Cue Roseanne Rosannadanna…
My favorite parts. Besides the fact that no one was injured. It really is a small world, isn't it, RA?
Might belong as its own thread, or not…
How Google’s location-tracking issue affects you
Watching Google watch us.
Violet Blue, 08.17.18
Watching Twitter and Facebook commit reputational suicide over the past 20 months has been as painful as it has been entertaining -- entertaining in the sense that all anyone had to do was let the companies be themselves. The cost has been terrible, on democracy, the free press, at-risk populations and soon, I'll wager, on the economy. Still, it's hard not stay glued to our screens, waiting to see what awful things Facebook and Twitter do to us next.
While we've been perversely absorbed by the epic-scale human rights incompetencies of Facebook and Twitter (and trying not to get, you know, murdered, jailed or exiled as a byproduct of the platforms), we kind of forgot about some of the other born-yesterday stewards of humanity. Like Google. Which has apparently been playing fast and loose with the whole "we don't track your location" thing.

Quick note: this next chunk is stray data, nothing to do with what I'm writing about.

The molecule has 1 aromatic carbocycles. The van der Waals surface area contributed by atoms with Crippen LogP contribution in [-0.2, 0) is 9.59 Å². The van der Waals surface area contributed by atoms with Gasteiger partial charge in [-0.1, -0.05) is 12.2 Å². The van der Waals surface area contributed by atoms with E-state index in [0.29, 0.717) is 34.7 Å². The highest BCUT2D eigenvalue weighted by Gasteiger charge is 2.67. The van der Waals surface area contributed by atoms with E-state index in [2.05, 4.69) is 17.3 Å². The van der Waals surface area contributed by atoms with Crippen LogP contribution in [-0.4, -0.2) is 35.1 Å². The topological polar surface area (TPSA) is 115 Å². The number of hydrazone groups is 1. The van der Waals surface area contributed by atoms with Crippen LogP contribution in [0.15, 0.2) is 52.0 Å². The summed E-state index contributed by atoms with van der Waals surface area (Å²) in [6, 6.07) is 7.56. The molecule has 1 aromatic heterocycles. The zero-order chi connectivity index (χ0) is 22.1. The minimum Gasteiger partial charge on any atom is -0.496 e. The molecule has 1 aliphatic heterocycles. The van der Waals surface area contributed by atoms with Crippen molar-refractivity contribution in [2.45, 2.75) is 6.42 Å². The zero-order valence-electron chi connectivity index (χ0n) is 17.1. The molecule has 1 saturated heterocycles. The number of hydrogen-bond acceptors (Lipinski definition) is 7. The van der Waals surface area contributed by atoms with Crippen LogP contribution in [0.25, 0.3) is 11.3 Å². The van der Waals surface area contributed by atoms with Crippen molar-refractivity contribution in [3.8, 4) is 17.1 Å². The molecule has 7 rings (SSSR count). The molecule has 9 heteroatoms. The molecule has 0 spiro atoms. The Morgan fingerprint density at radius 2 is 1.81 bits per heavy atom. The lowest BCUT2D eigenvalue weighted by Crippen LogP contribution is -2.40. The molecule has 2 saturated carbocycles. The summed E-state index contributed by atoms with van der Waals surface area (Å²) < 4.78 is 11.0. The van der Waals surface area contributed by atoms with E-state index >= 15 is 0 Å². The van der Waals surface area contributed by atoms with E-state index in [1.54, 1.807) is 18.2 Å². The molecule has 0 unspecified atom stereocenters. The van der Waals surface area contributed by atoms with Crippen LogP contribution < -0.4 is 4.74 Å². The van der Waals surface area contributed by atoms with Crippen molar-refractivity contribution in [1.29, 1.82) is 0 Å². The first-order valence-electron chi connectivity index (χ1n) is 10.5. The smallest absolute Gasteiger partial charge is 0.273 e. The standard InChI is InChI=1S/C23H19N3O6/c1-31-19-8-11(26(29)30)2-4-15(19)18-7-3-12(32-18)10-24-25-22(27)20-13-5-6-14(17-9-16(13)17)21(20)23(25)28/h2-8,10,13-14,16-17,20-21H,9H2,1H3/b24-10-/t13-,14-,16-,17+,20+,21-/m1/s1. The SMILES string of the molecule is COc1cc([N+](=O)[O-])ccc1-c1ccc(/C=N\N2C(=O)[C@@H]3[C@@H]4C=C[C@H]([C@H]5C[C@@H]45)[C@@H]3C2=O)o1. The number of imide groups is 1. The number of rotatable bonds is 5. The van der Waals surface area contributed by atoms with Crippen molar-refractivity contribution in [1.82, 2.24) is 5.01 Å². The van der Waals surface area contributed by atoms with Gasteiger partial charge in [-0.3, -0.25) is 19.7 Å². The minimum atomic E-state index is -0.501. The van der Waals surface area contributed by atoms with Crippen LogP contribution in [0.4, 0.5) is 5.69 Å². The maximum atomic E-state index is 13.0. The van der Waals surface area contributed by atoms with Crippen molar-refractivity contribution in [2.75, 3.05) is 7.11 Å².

This week, the Associated Press published the findings of its investigation showing that Google tracks your locations even if you've shut off the Location History setting -- which is what the company says to do if you don't want Google tracking you. Google's Manage or delete your Location History page states, "You can turn off Location History at any time. With Location History off, the places you go are no longer stored."
"That isn't true," writes the AP. "Even with Location History paused, some Google apps automatically store time-stamped location data without asking. (It's possible, although laborious, to delete it.)" Basically, it's the location leakage from almost everything that isn't Location History. To anyone who knows their way around the inherent deceit and data thievery of apps, that isn't a huge surprise when you think about it. Anyway, the AP explained:
For example, Google stores a snapshot of where you are when you merely open its Maps app. Automatic daily weather updates on Android phones pinpoint roughly where you are. And some searches that have nothing to do with location, like "chocolate chip cookies," or "kids science kits," pinpoint your precise latitude and longitude -- accurate to the square foot -- and save it to your Google account.
The report also stated "Computer-science researchers at Princeton confirmed these findings at the AP's request."
Not cool, Google. Not cool.
Separate names with a comma.